The Peruvian National Police bought almost 30,000 tear gas canisters on December 20, 2022, still under the Bolsonaro government, at a cost of almost 500,000 dollars from the Brazilian company Condor. They turned themselves in on January 14, in yet another case of complicity between the new Lula government and the coup government of Dina Boluarte, which has already left more than 65 dead. The weapons are intended to repress the peasants and workers who are rising up throughout Peru against a government established through a parliamentary coup in favor of the interests of large foreign mining companies, demanding an end to the repression, the resignation of Boluarte and of Parliament, and a Constituent Assembly that puts an end to the legacy of the Fujimori dictatorship.
This is one more example of Lula’s support for Dina Boluarte, which materializes with the recognition of her government, close relations and the release of ammunition exports for the repression of the Peruvian people. A position aligned with the policy of North American imperialism, whose historical objective is to deepen the exploitation and oppression of the working class and the oppressed peoples of Latin America. In this sense, the history of collaboration of the Brazilian State with the growing international industry of repression of the civilian masses, arming capitalist regimes against the uprisings of the exploited, is repugnant. An industry that drags a record of deaths while demagogy with human rights as a marketing strategy.
Condor, based in Nova Iguaçu, near Rio de Janeiro, is the only Brazilian manufacturer of this type of product and one of the ten largest in the world. Despite being 100% privately owned, it is considered a “strategic Brazilian defense company”, being a monopoly that supplies weapons to all the country’s police forces and the Armed Forces, guaranteeing the supply of “non-lethal” weapons such as gas tear gas, pepper spray, rubber bullets, etc. In the words of Bolsonaro’s former Ministry of Defense, “promoting Condor’s business is part of a ‘strategic objective’ of the Brazilian government”, an aspect shared by Lula’s Workers’ Party both in his past administrations and today. According to data from the same ministry, the arms sector in Brazil employs “some 40,000 people and bills 1,000 million reais (213 million dollars) a year.”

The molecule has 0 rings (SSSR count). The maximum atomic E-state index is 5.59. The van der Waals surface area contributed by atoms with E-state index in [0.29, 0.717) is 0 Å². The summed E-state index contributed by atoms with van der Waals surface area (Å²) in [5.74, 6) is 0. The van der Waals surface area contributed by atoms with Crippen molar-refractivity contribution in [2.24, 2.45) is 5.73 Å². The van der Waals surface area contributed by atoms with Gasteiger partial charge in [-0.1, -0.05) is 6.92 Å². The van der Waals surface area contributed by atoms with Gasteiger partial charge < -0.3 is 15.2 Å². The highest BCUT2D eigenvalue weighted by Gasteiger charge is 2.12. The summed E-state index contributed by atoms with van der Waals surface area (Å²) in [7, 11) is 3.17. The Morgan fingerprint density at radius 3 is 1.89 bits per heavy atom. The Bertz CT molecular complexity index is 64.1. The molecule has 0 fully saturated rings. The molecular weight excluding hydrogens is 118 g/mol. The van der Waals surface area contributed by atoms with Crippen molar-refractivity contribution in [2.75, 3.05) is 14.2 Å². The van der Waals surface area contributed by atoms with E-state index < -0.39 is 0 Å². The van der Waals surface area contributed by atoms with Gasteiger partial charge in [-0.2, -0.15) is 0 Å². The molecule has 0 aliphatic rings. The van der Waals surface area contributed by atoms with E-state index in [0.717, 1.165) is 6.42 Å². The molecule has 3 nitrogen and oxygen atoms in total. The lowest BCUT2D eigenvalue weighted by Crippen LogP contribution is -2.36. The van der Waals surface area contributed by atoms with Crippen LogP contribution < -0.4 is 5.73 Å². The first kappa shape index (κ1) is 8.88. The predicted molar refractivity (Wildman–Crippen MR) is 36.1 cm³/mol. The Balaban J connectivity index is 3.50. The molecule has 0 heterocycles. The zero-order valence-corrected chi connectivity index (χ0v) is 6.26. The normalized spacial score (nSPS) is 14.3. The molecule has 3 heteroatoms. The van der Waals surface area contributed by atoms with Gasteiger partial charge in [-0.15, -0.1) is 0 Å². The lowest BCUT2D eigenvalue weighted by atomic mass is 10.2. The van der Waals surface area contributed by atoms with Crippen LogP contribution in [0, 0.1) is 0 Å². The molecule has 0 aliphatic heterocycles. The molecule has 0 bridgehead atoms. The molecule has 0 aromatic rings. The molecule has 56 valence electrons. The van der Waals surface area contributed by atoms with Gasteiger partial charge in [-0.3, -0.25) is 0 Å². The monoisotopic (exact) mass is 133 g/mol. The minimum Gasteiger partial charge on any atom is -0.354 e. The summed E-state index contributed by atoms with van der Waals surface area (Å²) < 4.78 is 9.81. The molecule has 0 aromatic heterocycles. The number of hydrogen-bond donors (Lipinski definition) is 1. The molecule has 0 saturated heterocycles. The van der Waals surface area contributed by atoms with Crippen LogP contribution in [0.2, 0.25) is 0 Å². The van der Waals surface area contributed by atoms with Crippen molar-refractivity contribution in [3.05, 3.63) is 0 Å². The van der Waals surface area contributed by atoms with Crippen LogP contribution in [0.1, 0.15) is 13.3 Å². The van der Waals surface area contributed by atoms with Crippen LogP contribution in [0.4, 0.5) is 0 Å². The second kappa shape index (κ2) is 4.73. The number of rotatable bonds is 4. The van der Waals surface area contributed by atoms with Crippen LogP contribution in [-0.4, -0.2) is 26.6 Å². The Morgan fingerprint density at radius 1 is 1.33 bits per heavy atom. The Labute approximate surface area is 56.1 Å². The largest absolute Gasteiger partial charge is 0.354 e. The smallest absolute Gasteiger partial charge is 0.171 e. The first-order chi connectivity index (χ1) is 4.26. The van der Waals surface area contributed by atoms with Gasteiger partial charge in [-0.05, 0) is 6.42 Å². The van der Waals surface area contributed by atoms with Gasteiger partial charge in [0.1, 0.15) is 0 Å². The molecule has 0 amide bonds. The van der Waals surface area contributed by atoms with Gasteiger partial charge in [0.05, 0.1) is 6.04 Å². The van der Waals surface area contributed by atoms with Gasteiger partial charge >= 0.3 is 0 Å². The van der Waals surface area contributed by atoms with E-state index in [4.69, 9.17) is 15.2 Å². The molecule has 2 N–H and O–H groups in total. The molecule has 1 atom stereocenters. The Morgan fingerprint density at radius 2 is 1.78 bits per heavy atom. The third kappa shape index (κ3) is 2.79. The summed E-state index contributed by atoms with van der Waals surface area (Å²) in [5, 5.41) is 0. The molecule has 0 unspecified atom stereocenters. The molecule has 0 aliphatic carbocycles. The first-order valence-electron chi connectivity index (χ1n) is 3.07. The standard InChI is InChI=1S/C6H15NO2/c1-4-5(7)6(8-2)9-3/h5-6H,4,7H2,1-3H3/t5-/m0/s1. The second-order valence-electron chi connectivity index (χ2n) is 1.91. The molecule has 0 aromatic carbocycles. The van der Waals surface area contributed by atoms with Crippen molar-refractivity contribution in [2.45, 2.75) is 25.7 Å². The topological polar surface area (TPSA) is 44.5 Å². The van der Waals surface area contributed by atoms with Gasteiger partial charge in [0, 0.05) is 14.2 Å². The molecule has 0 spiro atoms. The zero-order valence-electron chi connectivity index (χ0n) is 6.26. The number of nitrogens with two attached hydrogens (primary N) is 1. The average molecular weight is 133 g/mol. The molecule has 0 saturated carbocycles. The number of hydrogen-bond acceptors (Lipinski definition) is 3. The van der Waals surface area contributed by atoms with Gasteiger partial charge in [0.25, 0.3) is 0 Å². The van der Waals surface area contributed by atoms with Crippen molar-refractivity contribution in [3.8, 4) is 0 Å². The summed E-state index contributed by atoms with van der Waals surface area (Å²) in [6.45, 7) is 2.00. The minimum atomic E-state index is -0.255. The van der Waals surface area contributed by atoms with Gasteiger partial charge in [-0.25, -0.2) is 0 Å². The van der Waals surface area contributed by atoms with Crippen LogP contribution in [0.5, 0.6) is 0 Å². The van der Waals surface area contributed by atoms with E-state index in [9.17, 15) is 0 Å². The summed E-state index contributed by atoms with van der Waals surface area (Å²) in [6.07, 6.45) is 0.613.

The president of Condor, Carlos Erane de Aguiar, has a vast activity in business summits: he was a member of the Council for Economic and Social Development of the Bolsonaro Presidency, director of the Department of Defense and Security of the Industrial Federation of the State of São Paulo (FIESP), member of the plenary session and vice president of the Council of the Industrial Center of Rio de Janeiro (CIRJ/Firjan) and president of the Firjan Regional Representation in Baixada Fluminense. His company has been growing in the repression market under a discourse of ethics, social responsibility, respect for the environment and human rights, affirming appreciation for life and that its products prevent the use of firearms by the police forces around the world.
However, the reality of this type of weaponry is different, as evidenced by the record of deaths from projectiles, suffocation, cardiac arrest from stun weapons and the countless mutilated in the protests of the last decade, such as the Arab Spring, the Yellow Vests in France, the uprisings in Chile and now in Peru, among others. Meanwhile, Condor washes his hands of it stating that he bears no responsibility for the “misuse” of his products. The pacifist mask also falls when we consult the profile of one of Condor’s parallel companies, Welser Itage, on the Federal Government’s Open Data Portal, which shows that it also supplies 30 and 120-caliber firearms, caliber ammunition up to 30, 120 and 125 and over 75 millimeters, as well as bombs, grenades, rocket engines and components, and even boxes, containers and special packaging for nuclear weapons and ammunition. An authentic death market that, to guarantee its sales in times of capitalist crisis and social upheaval, washes the face of its companies.
To get an idea of the figures at stake in this market, according to the Current Brazil Networkin the article “Antimotim Agents: The Case for Pro-Regulation”, Professor Anna Feigenbaum lists that in 2014, Condor earned 50 million dollars in the international market. And that during the World Cup in Brazil, that same year, he earned 22 million dollars. Condor was among the ten companies that received the most funds from the then Extraordinary Secretariat of Security for Large Events (Sesge), of former President Dilma Rousseff’s Ministry of Justice, between 2012 and 2015: more than 43.5 million reais, according to the researcher Bruno Cardoso, one of the authors of the book “Technopolitics of Surveillance”. And ensuring the negotiated hand in hand with Bolsonaro, in 2020, Cóndor achieved in the Chamber of Foreign Commerce the exclusion of an export tax that fell on several of its products that pose a risk to human life.